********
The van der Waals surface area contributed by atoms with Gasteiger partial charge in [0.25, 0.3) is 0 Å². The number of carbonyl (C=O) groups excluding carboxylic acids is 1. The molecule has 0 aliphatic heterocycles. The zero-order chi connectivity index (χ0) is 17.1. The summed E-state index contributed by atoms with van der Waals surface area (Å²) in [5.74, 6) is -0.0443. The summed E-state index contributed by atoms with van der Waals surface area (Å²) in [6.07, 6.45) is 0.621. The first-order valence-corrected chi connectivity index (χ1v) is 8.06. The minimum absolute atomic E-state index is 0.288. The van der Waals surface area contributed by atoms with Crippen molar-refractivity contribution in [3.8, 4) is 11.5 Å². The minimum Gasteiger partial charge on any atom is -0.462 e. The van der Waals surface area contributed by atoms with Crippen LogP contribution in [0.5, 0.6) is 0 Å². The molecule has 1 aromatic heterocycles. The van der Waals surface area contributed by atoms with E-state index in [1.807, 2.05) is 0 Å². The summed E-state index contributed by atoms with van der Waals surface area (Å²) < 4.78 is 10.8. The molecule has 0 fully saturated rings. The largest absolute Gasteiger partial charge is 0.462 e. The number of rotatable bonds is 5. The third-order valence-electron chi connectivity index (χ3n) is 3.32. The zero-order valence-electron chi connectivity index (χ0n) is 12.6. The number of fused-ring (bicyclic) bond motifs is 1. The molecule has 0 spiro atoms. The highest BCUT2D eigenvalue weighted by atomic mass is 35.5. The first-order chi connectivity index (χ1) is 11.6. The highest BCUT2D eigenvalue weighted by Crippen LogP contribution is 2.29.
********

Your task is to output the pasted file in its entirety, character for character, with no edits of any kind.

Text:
The van der Waals surface area contributed by atoms with Gasteiger partial charge in [0.25, 0.3) is 0 Å². The number of carbonyl (C=O) groups excluding carboxylic acids is 1. The molecule has 0 aliphatic heterocycles. The zero-order chi connectivity index (χ0) is 17.1. The summed E-state index contributed by atoms with van der Waals surface area (Å²) in [5.74, 6) is -0.0443. The summed E-state index contributed by atoms with van der Waals surface area (Å²) in [6.07, 6.45) is 0.621. The first-order valence-corrected chi connectivity index (χ1v) is 8.06. The minimum absolute atomic E-state index is 0.288. The van der Waals surface area contributed by atoms with Crippen molar-refractivity contribution in [3.8, 4) is 11.5 Å². The minimum Gasteiger partial charge on any atom is -0.462 e. The van der Waals surface area contributed by atoms with Crippen LogP contribution in [0.5, 0.6) is 0 Å². The molecule has 1 aromatic heterocycles. The van der Waals surface area contributed by atoms with E-state index in [1.807, 2.05) is 0 Å². The summed E-state index contributed by atoms with van der Waals surface area (Å²) < 4.78 is 10.8. The molecule has 0 fully saturated rings. The largest absolute Gasteiger partial charge is 0.462 e. The number of rotatable bonds is 5. The third-order valence-electron chi connectivity index (χ3n) is 3.32. The zero-order valence-electron chi connectivity index (χ0n) is 12.6. The number of fused-ring (bicyclic) bond motifs is 1. The molecule has 0 spiro atoms. The highest BCUT2D eigenvalue weighted by atomic mass is 35.5. The first-order chi connectivity index (χ1) is 11.6. The highest BCUT2D eigenvalue weighted by Crippen LogP contribution is 2.29.